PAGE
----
However, while Caiaphas said these words as a defense against the threat of Rome, and primarily for self-preservation, these words have a much deeper meaning, also foreshadowing Jesus’ ultimate mission in this world.

In an ironic twist, the highest spiritual authority in the Jewish faith, who also happened to be Jesus’ most high-profile opponent, is led by God to give the most powerful prophecy describing Jesus’ mission and purpose for coming to this world.

Even though I’m sure Caiaphas did not fully grasp the full significance of His statement, God used Caiaphas, who was openly against Jesus, to give a true prophecy about what Jesus came to accomplish.

At that point in history, the set of prophecies that the religious leaders focused on were the ones where the Messiah overthrows Rome, and where the Messiah ultimately lasts forever. There were prophecies that describe a Messiah who suffers, is betrayed, and who is killed as a sacrificial lamb, but these prophecies were discounted, minimized, or outright ignored.

The last thing on these religious leaders’ minds was that Jesus was the Messiah God would send. Jesus didn’t fit their picture for the messiah, even if it was clear that Jesus was actively stepping into the role of Messiah.

Earlier this year, we saw that these religious leaders rejected Jesus because He was raised and from Nazareth. This was true, but it was a false assumption that Jesus was born in Nazareth. It is easy for us to see this in the scriptures, but perhaps more challenging for those in the first century who only knew of people being born and raised in one location. If it had not been for the census, Jesus’ wouldn’t have been born in Bethlehem, and I suspect if it had not been for Herod’s threat, Mary and Joseph may have raised Jesus in Bethlehem, being familiar with the prophecies about the Messiah.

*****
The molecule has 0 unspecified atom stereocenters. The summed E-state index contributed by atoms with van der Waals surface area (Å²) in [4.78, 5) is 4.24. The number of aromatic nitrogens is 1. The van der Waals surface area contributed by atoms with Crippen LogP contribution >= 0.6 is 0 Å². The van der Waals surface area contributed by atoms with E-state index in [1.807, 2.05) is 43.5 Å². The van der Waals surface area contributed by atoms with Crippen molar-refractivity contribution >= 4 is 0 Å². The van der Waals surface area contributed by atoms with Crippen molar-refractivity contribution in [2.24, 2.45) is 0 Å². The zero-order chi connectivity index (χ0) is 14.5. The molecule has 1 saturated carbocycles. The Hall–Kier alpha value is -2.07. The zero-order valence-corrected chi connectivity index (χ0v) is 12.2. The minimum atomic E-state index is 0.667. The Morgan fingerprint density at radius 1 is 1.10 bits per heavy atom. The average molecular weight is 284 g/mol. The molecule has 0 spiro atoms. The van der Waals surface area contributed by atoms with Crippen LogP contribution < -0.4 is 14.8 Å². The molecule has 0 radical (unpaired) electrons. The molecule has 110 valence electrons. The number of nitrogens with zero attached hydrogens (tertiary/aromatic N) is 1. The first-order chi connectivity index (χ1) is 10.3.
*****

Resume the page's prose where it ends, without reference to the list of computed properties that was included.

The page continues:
In the first century, the religious leaders used plenty of reasons to reject Jesus as the Messiah. But even with their choice to reject Jesus, God used Jesus’ opponents in a powerful way to fulfill His prophecies about the Messiah. Topping this list is Caiaphas’ prophecy about Jesus’ mission into this world to die, and John’s side-note describes Jesus’ mission perfectly in verses 51 and 52. Caiaphas prophesied that “Jesus was going to die for the Jewish people, and not only for them, but also to bring together into one body all the scattered people of God.